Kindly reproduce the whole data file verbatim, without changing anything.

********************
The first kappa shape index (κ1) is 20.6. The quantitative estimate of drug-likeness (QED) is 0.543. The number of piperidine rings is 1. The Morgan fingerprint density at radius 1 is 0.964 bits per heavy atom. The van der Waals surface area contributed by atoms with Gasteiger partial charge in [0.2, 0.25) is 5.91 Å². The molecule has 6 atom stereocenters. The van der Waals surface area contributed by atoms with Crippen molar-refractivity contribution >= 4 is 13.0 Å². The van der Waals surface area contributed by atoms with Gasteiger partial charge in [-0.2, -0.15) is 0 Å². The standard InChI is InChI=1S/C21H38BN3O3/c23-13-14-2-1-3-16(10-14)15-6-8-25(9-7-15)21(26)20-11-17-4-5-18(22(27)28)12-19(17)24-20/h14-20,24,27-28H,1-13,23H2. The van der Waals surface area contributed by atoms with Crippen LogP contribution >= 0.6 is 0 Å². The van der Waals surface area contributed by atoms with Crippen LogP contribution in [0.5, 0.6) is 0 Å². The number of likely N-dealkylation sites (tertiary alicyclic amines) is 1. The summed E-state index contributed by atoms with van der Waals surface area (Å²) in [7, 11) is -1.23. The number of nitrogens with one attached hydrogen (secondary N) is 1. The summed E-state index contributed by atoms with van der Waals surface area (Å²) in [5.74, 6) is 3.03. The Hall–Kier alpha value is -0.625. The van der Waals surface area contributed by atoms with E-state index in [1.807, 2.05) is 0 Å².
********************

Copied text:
The first kappa shape index (κ1) is 20.6. The quantitative estimate of drug-likeness (QED) is 0.543. The number of piperidine rings is 1. The Morgan fingerprint density at radius 1 is 0.964 bits per heavy atom. The van der Waals surface area contributed by atoms with Gasteiger partial charge in [0.2, 0.25) is 5.91 Å². The molecule has 6 atom stereocenters. The van der Waals surface area contributed by atoms with Crippen molar-refractivity contribution >= 4 is 13.0 Å². The van der Waals surface area contributed by atoms with Gasteiger partial charge in [-0.2, -0.15) is 0 Å². The standard InChI is InChI=1S/C21H38BN3O3/c23-13-14-2-1-3-16(10-14)15-6-8-25(9-7-15)21(26)20-11-17-4-5-18(22(27)28)12-19(17)24-20/h14-20,24,27-28H,1-13,23H2. The van der Waals surface area contributed by atoms with Crippen LogP contribution >= 0.6 is 0 Å². The van der Waals surface area contributed by atoms with Crippen LogP contribution in [0.5, 0.6) is 0 Å². The number of likely N-dealkylation sites (tertiary alicyclic amines) is 1. The summed E-state index contributed by atoms with van der Waals surface area (Å²) in [7, 11) is -1.23. The number of nitrogens with one attached hydrogen (secondary N) is 1. The summed E-state index contributed by atoms with van der Waals surface area (Å²) in [5.74, 6) is 3.03. The Hall–Kier alpha value is -0.625. The van der Waals surface area contributed by atoms with E-state index in [1.807, 2.05) is 0 Å².